The Special Court for Sierra Leone made similar conclusion as:
Para 747: ….. enslavement as a crime against humanity was the “exercise of any or all of the powers attaching to the right of ownership over a person. The actus reus of enslavement is the exercise of those powers, and the mens rea is the intentional exercise of such powers.”
7. The approach taken in this communication to analyse the patterns of enslavement [#05] and also to count the incidents of crime has been as follows:
(i) When the government exercises powers to coerce asylum-seekers to stay longer than necessary in RPCs, it will be counted as the government having criminal intention, mens rea, of enslavement.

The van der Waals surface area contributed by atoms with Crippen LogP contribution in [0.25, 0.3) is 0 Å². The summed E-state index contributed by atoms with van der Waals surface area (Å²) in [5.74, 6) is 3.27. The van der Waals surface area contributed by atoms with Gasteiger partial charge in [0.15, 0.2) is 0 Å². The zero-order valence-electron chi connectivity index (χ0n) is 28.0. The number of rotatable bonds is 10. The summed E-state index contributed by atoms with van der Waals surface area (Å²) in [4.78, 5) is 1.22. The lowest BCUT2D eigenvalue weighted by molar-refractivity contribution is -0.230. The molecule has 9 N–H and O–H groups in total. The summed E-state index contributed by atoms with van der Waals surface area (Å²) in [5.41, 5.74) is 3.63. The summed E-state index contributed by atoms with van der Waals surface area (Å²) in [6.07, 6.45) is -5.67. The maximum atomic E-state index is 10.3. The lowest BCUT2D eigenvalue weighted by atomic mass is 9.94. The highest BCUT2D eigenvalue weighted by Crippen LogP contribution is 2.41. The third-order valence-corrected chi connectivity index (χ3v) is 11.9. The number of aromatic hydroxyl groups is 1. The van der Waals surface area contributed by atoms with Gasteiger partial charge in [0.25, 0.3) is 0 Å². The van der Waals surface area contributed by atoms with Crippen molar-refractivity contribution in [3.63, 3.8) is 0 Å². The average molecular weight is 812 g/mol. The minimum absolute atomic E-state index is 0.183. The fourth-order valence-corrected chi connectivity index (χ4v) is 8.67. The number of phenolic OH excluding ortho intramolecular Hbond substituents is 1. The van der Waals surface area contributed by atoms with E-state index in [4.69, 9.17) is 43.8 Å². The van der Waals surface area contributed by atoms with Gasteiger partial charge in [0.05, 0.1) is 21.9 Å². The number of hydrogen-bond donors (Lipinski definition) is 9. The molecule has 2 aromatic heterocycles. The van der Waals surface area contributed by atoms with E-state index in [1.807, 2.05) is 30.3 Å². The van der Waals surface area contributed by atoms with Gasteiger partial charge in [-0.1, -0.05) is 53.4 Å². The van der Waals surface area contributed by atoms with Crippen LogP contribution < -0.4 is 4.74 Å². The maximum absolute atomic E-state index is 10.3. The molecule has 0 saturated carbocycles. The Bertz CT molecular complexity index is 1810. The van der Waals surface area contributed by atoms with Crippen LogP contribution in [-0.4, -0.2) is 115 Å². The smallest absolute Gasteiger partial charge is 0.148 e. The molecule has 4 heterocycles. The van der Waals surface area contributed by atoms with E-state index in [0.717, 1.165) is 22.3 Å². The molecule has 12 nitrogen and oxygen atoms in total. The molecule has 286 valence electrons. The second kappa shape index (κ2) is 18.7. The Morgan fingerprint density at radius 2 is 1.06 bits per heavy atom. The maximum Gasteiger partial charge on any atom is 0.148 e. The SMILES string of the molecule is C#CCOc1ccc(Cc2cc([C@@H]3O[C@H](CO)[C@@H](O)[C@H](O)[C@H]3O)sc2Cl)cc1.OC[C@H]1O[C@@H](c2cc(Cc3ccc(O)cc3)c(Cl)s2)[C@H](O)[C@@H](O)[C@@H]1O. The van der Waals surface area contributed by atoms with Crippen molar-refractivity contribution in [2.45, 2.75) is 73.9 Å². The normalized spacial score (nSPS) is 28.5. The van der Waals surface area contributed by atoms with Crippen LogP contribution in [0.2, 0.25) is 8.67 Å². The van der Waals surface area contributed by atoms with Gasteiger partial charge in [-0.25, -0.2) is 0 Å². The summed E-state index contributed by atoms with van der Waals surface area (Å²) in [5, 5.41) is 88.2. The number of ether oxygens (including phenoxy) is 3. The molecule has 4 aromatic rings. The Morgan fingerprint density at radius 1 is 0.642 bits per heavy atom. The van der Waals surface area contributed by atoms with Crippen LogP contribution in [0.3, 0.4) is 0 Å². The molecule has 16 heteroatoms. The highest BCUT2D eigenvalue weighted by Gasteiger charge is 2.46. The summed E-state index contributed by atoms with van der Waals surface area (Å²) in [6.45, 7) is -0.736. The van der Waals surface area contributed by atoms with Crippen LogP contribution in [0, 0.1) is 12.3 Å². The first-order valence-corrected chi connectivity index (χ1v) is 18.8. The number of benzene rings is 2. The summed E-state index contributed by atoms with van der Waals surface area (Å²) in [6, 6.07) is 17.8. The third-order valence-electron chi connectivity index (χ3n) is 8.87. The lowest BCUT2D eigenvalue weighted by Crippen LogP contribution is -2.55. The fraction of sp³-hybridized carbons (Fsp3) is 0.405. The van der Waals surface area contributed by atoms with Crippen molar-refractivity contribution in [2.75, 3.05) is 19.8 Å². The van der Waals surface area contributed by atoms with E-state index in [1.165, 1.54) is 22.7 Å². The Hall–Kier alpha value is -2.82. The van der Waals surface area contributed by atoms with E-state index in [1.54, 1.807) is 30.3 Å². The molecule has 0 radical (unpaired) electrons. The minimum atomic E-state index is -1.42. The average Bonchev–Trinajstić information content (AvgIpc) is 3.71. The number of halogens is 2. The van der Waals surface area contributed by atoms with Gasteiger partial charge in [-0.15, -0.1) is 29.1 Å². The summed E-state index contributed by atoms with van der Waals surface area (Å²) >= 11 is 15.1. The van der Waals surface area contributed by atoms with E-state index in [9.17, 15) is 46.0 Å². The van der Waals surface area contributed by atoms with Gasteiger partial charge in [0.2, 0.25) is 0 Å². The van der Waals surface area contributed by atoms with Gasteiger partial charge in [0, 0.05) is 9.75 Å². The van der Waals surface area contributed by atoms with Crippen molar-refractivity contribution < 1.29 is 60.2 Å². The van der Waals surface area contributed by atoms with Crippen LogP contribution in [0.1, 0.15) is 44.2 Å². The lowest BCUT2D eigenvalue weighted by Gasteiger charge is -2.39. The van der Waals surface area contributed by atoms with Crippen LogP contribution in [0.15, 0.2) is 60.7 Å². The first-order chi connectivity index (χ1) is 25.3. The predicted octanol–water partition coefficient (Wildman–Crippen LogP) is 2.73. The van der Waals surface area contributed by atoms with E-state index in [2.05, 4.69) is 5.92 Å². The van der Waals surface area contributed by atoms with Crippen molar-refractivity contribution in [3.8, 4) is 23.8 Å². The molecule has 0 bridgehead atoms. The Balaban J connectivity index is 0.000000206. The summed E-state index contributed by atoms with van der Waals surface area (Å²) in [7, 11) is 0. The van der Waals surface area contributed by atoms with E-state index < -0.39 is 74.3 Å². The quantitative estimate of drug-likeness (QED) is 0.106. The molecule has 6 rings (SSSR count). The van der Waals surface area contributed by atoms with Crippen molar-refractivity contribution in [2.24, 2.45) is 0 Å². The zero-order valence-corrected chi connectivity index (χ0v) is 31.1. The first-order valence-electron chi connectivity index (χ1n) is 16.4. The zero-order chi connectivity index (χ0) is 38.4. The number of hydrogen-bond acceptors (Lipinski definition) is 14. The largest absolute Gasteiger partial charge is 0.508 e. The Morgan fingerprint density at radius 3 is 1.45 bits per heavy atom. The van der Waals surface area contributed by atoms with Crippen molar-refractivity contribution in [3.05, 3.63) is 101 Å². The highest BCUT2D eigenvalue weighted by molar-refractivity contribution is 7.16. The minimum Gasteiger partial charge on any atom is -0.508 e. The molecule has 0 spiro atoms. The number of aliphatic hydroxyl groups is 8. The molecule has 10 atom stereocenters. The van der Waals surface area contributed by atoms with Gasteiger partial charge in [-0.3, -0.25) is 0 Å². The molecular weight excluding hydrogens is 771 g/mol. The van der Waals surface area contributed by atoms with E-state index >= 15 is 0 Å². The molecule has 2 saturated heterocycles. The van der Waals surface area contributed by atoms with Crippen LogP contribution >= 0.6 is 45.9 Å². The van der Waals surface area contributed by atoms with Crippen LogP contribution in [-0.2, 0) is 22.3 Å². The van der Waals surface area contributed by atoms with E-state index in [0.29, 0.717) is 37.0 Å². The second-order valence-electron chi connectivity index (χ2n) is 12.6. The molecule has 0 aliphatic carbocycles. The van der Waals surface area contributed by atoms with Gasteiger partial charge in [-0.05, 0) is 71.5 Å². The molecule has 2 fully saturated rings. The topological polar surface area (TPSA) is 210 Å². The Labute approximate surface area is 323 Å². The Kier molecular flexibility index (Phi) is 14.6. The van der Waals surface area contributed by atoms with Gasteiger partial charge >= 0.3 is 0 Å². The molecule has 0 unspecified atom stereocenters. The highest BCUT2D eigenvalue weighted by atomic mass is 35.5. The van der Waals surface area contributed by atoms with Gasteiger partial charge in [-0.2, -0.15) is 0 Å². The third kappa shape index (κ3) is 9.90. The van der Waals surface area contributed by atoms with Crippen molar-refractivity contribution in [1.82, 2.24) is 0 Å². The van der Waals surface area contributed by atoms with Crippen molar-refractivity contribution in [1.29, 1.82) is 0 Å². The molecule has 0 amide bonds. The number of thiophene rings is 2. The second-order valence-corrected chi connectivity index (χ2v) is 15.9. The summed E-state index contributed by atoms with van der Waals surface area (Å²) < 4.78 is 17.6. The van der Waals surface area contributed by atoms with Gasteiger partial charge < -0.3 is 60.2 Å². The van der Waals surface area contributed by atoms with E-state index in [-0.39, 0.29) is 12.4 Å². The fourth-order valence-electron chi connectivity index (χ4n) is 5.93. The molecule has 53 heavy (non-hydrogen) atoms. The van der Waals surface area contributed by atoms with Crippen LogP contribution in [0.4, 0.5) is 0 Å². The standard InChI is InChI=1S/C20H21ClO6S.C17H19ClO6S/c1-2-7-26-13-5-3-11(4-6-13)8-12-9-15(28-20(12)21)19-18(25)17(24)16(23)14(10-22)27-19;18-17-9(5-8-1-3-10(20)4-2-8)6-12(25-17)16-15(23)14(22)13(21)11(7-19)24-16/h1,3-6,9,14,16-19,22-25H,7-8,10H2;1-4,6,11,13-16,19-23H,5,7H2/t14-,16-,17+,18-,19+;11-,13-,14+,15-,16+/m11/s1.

(ii) When the government exercises or de facto exercises the powers attaching to the right of ownership over asylum-seekers, it will be counted as the government's criminal conduct, actus reus, of enslavement. In this case, the mens rea is also obvious.
(iii) On every case of crime incidents, it's necessary to identify that the violations are widespread or systematic.
8. In order to meet the threshold of the crime against humanity, we must firstly look at the elements of crime (2) and (3) of Rome Statute, of which the targeted population are civilians and the attack must be widespread or systematic 6. The Rome Statute requires that the attack occurred either on a widespread basis or in a systematic manner in order to exclude isolated or random acts.
Allegations Against the Government